I've been struggling for a couple weeks now with bread class. Crafting the perfect or even acceptable bread is such a subtle art. A few minutes can make the difference between just right and under-proofed, which means the innards of the bread are exploding from a few cracks in the crust (this has been my problem). And the process involves a lot of waiting. We're talking hours, even days. For the pain rustique, I made the pre-ferment, a mixture of flour and yeast and water that adds a lot of flavor and some shelf life, the night before using it, and with the sourdough loaf, I began the sourdough starter two weeks before ever getting to use it. That means I babied some fungus and bacteria for 14 entire days before I popped it in the oven.
Patience is not strength of mine. I'm still weighing whether the payoff was worth it. Don't get me wrong, that sourdough bread is pretty good, and after four days and no preservatives, it's just about as good as is was on day one. Homemade bread making is such an antiquated thing these days. No one really values it. People want their bread soft, sweet and of the Wonder variety. It's consistent, pleasing and costs $2 or less and a short trip to the grocery. Gone are the days of fresh rolls with every meal, and I'll be honest and say I'm mourning that yet. I think about the slice of sourdough I ate toasted this morning. It had something, a very very slight sour (I wish it had more), and crunchy crust and a sweet, wholey center that melted butter tucked into so very nicely. Sprinkled with a little sugar, it was a pleasant morning start. As of week three in artisan breads class, I'm not sure about trading bread from the grocer that isn't bad but isn't super for a two-week process, but maybe my skill is still holding me back. I think that's a real possibility.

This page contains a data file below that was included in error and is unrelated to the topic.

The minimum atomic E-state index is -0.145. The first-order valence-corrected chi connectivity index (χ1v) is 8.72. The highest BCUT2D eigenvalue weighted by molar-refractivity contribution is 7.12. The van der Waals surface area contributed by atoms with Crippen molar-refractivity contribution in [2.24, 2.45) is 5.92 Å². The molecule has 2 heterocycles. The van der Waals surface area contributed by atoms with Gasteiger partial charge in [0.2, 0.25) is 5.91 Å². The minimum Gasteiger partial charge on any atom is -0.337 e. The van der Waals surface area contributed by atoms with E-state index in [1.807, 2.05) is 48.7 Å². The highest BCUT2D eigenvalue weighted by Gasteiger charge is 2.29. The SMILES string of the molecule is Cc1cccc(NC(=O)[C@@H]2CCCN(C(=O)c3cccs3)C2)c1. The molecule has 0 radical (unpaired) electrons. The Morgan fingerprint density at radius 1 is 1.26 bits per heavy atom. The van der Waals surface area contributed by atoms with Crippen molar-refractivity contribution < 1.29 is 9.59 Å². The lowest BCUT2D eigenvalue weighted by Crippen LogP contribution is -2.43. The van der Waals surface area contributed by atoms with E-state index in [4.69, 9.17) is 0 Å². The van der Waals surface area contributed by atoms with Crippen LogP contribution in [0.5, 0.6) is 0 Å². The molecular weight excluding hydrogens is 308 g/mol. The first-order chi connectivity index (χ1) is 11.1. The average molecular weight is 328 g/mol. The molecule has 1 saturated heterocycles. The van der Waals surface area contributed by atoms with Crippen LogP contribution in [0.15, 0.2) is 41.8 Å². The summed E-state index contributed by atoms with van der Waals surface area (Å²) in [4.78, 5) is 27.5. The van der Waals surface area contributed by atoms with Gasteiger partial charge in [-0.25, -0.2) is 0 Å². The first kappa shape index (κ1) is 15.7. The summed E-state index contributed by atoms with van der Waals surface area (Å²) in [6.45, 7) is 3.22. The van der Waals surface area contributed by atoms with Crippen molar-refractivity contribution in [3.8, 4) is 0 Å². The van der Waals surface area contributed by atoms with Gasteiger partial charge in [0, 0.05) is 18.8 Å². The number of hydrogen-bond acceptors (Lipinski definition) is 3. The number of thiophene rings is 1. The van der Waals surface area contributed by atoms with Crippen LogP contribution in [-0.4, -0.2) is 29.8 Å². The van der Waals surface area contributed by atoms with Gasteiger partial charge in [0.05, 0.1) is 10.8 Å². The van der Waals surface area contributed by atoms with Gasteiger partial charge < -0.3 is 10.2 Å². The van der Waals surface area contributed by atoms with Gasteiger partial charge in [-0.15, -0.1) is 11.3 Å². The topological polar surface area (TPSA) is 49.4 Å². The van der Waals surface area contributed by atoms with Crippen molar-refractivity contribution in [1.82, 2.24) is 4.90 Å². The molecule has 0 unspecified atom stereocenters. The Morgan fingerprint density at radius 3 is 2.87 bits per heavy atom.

Pain Rustique: from Bread: A Baker's Book of Techniques and Recipes
1 pound bread flour
16 fluid ounces water
1/8 teaspoon yeast
1 pound bread flour
6.1 fluid ounces water
2 pounds poolish (all of the above recipe)
1 tablespoon salt
1 1/2 teaspoons yeast
Make the poolish the night before by mixing and letting it sit out to ferment for 12 to 16 hours.
Mix all the ingredients, starting with the water and poolish to loosen the pre-ferment, then adding the flour and yeast and finally the salt. Let sit (autolyze) for 15 minutes and then complete the kneading process. Knead until the dough has a smooth texture when stretched. Let ferment for 70 minutes. Stretch the dough by the corners and roll over to form a ball twice during the fermentation process. Divide the dough into three equal pieces. Form into a round loaf by folding the corners in and pressing out the air. Proof for 30 minutes. Score the bread and then bake for 35 minutes or until golden brown at about 450 degrees.